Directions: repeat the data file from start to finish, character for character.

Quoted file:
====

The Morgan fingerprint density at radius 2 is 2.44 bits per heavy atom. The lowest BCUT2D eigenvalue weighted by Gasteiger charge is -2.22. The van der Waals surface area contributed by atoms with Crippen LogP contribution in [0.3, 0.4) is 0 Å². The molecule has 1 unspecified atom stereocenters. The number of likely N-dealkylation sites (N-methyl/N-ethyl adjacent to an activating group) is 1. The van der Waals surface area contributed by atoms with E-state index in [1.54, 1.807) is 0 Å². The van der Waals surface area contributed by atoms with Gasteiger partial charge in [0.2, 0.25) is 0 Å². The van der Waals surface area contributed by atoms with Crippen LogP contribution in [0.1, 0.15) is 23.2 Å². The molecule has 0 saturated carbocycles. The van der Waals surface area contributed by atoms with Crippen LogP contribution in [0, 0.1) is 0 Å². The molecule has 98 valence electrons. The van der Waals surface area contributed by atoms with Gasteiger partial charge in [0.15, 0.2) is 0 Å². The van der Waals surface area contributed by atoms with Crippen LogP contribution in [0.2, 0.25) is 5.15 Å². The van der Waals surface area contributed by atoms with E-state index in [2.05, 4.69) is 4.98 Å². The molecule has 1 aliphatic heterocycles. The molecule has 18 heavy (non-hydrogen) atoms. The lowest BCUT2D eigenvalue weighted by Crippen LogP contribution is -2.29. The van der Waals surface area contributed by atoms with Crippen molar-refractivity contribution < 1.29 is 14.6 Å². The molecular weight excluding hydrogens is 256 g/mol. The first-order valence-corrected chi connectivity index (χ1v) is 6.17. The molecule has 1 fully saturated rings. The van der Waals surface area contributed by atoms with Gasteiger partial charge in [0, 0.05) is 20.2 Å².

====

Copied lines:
The Morgan fingerprint density at radius 2 is 2.44 bits per heavy atom. The lowest BCUT2D eigenvalue weighted by Gasteiger charge is -2.22. The van der Waals surface area contributed by atoms with Crippen LogP contribution in [0.3, 0.4) is 0 Å². The molecule has 1 unspecified atom stereocenters. The number of likely N-dealkylation sites (N-methyl/N-ethyl adjacent to an activating group) is 1. The van der Waals surface area contributed by atoms with E-state index in [1.54, 1.807) is 0 Å². The van der Waals surface area contributed by atoms with Gasteiger partial charge in [0.2, 0.25) is 0 Å². The van der Waals surface area contributed by atoms with Crippen LogP contribution in [0.1, 0.15) is 23.2 Å². The molecule has 0 saturated carbocycles. The van der Waals surface area contributed by atoms with Crippen LogP contribution in [0, 0.1) is 0 Å². The molecule has 98 valence electrons. The van der Waals surface area contributed by atoms with Gasteiger partial charge in [0.15, 0.2) is 0 Å². The van der Waals surface area contributed by atoms with Crippen LogP contribution in [0.2, 0.25) is 5.15 Å². The van der Waals surface area contributed by atoms with E-state index in [2.05, 4.69) is 4.98 Å². The molecule has 1 aliphatic heterocycles. The molecule has 18 heavy (non-hydrogen) atoms. The lowest BCUT2D eigenvalue weighted by Crippen LogP contribution is -2.29. The van der Waals surface area contributed by atoms with Crippen molar-refractivity contribution < 1.29 is 14.6 Å². The molecular weight excluding hydrogens is 256 g/mol. The first-order valence-corrected chi connectivity index (χ1v) is 6.17. The molecule has 1 fully saturated rings. The van der Waals surface area contributed by atoms with Gasteiger partial charge in [0, 0.05) is 20.2 Å².